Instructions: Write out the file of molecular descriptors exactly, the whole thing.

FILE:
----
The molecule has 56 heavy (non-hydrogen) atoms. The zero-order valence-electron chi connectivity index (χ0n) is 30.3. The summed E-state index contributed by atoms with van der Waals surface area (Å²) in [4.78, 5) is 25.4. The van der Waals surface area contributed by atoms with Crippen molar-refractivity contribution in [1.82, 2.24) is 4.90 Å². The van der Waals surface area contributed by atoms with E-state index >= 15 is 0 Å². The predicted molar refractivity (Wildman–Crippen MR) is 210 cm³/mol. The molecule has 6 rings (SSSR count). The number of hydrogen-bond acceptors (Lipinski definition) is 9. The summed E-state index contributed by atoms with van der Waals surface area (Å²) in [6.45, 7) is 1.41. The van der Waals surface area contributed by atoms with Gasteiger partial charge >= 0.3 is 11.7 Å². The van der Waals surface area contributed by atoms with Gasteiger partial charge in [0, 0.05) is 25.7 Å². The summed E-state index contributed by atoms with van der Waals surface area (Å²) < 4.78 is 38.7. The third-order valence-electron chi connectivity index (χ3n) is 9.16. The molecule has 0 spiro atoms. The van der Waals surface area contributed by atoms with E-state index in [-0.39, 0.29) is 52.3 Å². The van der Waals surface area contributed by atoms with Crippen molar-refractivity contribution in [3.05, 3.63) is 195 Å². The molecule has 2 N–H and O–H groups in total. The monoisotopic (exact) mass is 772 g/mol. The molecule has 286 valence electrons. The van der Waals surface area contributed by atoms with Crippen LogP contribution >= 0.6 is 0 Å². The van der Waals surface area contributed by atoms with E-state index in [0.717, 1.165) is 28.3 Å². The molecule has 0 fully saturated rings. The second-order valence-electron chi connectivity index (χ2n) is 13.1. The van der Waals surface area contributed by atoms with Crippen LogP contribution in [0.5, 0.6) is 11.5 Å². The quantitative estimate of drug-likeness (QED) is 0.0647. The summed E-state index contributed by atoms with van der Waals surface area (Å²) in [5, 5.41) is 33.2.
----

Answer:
The molecule has 56 heavy (non-hydrogen) atoms. The zero-order valence-electron chi connectivity index (χ0n) is 30.3. The summed E-state index contributed by atoms with van der Waals surface area (Å²) in [4.78, 5) is 25.4. The van der Waals surface area contributed by atoms with Crippen molar-refractivity contribution in [1.82, 2.24) is 4.90 Å². The van der Waals surface area contributed by atoms with E-state index >= 15 is 0 Å². The predicted molar refractivity (Wildman–Crippen MR) is 210 cm³/mol. The molecule has 6 rings (SSSR count). The number of hydrogen-bond acceptors (Lipinski definition) is 9. The summed E-state index contributed by atoms with van der Waals surface area (Å²) in [6.45, 7) is 1.41. The van der Waals surface area contributed by atoms with Gasteiger partial charge >= 0.3 is 11.7 Å². The van der Waals surface area contributed by atoms with Gasteiger partial charge in [0, 0.05) is 25.7 Å². The summed E-state index contributed by atoms with van der Waals surface area (Å²) < 4.78 is 38.7. The third-order valence-electron chi connectivity index (χ3n) is 9.16. The molecule has 0 spiro atoms. The van der Waals surface area contributed by atoms with E-state index in [-0.39, 0.29) is 52.3 Å². The van der Waals surface area contributed by atoms with Crippen molar-refractivity contribution in [3.05, 3.63) is 195 Å². The molecule has 2 N–H and O–H groups in total. The monoisotopic (exact) mass is 772 g/mol. The molecule has 286 valence electrons. The van der Waals surface area contributed by atoms with Crippen LogP contribution >= 0.6 is 0 Å². The van der Waals surface area contributed by atoms with E-state index in [0.717, 1.165) is 28.3 Å². The molecule has 0 fully saturated rings. The second-order valence-electron chi connectivity index (χ2n) is 13.1. The van der Waals surface area contributed by atoms with Crippen LogP contribution in [0.5, 0.6) is 11.5 Å². The quantitative estimate of drug-likeness (QED) is 0.0647. The summed E-state index contributed by atoms with van der Waals surface area (Å²) in [5, 5.41) is 33.2.